The Tax Implications of Allocations of Income or Loss Items in a Business
When you decide to start a business venture, there are a myriad of things to consider. We regularly assist small business owners, especially start-up businesses, walking them through the steps that need to be taken in order to make the business official and legal. There are many ways a business can be organized and there are both non-tax and tax factors as well as state and local statutory requirements that need to be taken into consideration when embarking on this exciting journey of starting a business.
I previously wrote an article regarding the non-tax factors that should be considered when starting a business. This article is one of a series of articles that focuses on the tax implications of certain business activities and things you should consider when choosing your business entity. The most prominent federal tax considerations in choosing a business entity include:
- Capital Contributions
- Ownership Restrictions
- Business Income and Loss
- Allocations of Income or Loss
- Basis Limitations and the Deductibility of Losses
- Employment Tax Considerations
- Tax Rates on Ordinary Income
This article addresses how income and losses are allocated in the different types of businesses.
The owners of a partnership or LLC may establish their shares of each partnership or LLC item through provisions in their partnership or operating agreement. An allocation provided for in the agreement is respected for tax purposes unless under the tests contained in the Internal Revenue Code Regulations determine that it lacks substantial economic effect. If you have your operating or partnership agreement carefully drafted by a professional the agreements will ordinarily satisfy these tests making most allocations of partnership or LLC tax items valid.
Investors in a C corporation can create some flexibility for allocating income and capital appreciation among themselves by issuing different classes of common and preferred stock as well as sophisticated debt instruments.
Little flexibility is available to S corporations as an S corporation is permitted to have only one class of common stock. Although voting rights may differ, preferred stock cannot be used to create different interests in corporate capital and income. Some differences in the cash flow allocated among S corporation shareholders can be effected if a portion of their capital is provided as loans rather than as capital contributions. Because of the use of sophisticated hybrid securities may be characterized as a prohibited second class of stock, their use is precluded.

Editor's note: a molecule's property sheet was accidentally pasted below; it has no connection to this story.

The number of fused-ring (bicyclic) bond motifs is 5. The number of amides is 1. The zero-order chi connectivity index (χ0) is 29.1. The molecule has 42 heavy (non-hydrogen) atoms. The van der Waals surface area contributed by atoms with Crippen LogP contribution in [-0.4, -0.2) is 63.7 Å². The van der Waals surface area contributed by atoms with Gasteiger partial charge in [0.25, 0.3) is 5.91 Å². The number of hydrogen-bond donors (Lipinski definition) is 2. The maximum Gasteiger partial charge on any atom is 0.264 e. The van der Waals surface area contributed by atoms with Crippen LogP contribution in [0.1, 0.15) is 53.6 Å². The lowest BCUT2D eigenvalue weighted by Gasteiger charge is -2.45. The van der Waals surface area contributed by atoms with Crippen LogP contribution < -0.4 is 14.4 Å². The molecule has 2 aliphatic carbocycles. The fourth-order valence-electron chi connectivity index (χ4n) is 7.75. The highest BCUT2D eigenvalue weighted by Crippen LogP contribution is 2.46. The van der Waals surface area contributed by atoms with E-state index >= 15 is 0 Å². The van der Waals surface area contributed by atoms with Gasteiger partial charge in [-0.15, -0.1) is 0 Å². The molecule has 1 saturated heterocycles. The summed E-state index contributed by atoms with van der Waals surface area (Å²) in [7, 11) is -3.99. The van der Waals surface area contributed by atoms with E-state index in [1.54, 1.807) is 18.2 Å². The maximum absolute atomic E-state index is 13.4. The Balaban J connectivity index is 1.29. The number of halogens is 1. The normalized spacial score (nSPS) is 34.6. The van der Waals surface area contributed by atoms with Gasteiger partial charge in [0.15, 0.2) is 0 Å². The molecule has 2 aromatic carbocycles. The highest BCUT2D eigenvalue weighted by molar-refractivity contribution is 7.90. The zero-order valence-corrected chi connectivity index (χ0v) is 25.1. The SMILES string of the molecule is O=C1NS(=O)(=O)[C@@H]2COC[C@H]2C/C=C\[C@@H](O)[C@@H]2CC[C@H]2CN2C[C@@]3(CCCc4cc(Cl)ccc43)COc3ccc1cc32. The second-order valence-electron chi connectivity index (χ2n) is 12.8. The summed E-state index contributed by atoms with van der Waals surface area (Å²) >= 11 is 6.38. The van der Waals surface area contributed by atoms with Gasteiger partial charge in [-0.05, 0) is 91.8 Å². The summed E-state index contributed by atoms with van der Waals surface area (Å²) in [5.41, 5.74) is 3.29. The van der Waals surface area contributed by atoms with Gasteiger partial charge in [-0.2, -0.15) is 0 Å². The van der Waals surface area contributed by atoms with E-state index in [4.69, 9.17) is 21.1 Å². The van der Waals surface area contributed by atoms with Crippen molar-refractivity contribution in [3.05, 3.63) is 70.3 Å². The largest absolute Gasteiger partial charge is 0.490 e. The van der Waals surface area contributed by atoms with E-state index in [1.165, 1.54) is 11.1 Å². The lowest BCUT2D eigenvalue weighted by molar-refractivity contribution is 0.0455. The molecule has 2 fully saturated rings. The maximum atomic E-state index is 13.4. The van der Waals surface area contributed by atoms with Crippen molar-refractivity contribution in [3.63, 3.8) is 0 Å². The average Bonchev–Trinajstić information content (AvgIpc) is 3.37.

A pass-through tax regime such as a partnership, LLC, or S corporation permits losses to pass through to the owners who devote their time and energy to the business. The ability of passive investors to deduct losses is often delayed by several Internal Revenue Code provisions designed to curtail tax shelters. A C corporation is not able to pass through start-up losses to its shareholders, but corporations may deduct losses against their taxable income and carry any excess back or forward as net operating losses. For start-up companies that raise capital from outside investors, these tax rules are among several factors that may weigh in favor of a C corporation. Although start-up losses do not pass through as they are realized, most taxable investors would be unable to deduct them currently in any event. The losses may be used more efficiently as carryforwards to shelter income earned during the early years of a C corporation’s profitability.
For a complete analysis of the tax implications of C Corporations, Partnerships, and S Corporations click here for the Joint Committee on Taxation’s publication entitled “Choice of Business Entity: Present Law and Data Relating to C Corporations, Partnerships, and S Corporations.”
Attorney Angel Oliver / McGrath and Spielberger, PLLC assists clients with all sorts of tax matters, both federal and state (including but not limited to North Carolina and South Carolina). Click here to contact Ms. Oliver about your tax matter.
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